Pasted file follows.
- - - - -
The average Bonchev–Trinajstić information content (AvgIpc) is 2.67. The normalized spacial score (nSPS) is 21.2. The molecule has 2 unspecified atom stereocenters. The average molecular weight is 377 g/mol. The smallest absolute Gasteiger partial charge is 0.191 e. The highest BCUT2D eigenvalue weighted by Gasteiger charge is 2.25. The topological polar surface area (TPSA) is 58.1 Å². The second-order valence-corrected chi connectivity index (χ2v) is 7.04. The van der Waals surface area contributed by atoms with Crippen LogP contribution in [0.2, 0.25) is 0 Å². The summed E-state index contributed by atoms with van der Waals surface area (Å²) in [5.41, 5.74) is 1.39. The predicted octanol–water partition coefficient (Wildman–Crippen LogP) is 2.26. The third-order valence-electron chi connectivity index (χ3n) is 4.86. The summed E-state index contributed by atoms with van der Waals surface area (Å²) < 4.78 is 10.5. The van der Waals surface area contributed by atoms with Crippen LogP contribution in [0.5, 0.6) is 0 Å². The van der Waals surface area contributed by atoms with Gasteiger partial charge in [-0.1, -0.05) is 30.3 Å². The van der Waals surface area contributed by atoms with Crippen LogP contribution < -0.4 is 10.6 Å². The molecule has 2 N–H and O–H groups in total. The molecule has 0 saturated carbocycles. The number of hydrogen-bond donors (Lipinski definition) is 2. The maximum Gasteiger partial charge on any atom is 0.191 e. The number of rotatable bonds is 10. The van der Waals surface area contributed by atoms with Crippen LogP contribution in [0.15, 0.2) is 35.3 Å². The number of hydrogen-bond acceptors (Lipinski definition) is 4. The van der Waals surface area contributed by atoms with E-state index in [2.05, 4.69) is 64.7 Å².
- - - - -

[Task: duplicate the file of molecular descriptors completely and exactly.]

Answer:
The average Bonchev–Trinajstić information content (AvgIpc) is 2.67. The normalized spacial score (nSPS) is 21.2. The molecule has 2 unspecified atom stereocenters. The average molecular weight is 377 g/mol. The smallest absolute Gasteiger partial charge is 0.191 e. The highest BCUT2D eigenvalue weighted by Gasteiger charge is 2.25. The topological polar surface area (TPSA) is 58.1 Å². The second-order valence-corrected chi connectivity index (χ2v) is 7.04. The van der Waals surface area contributed by atoms with Crippen LogP contribution in [0.2, 0.25) is 0 Å². The summed E-state index contributed by atoms with van der Waals surface area (Å²) in [5.41, 5.74) is 1.39. The predicted octanol–water partition coefficient (Wildman–Crippen LogP) is 2.26. The third-order valence-electron chi connectivity index (χ3n) is 4.86. The summed E-state index contributed by atoms with van der Waals surface area (Å²) < 4.78 is 10.5. The van der Waals surface area contributed by atoms with Crippen LogP contribution in [0.5, 0.6) is 0 Å². The van der Waals surface area contributed by atoms with Gasteiger partial charge in [-0.1, -0.05) is 30.3 Å². The van der Waals surface area contributed by atoms with Crippen LogP contribution < -0.4 is 10.6 Å². The molecule has 2 N–H and O–H groups in total. The molecule has 0 saturated carbocycles. The number of hydrogen-bond donors (Lipinski definition) is 2. The maximum Gasteiger partial charge on any atom is 0.191 e. The number of rotatable bonds is 10. The van der Waals surface area contributed by atoms with Crippen LogP contribution in [0.15, 0.2) is 35.3 Å². The number of hydrogen-bond acceptors (Lipinski definition) is 4. The van der Waals surface area contributed by atoms with E-state index in [2.05, 4.69) is 64.7 Å².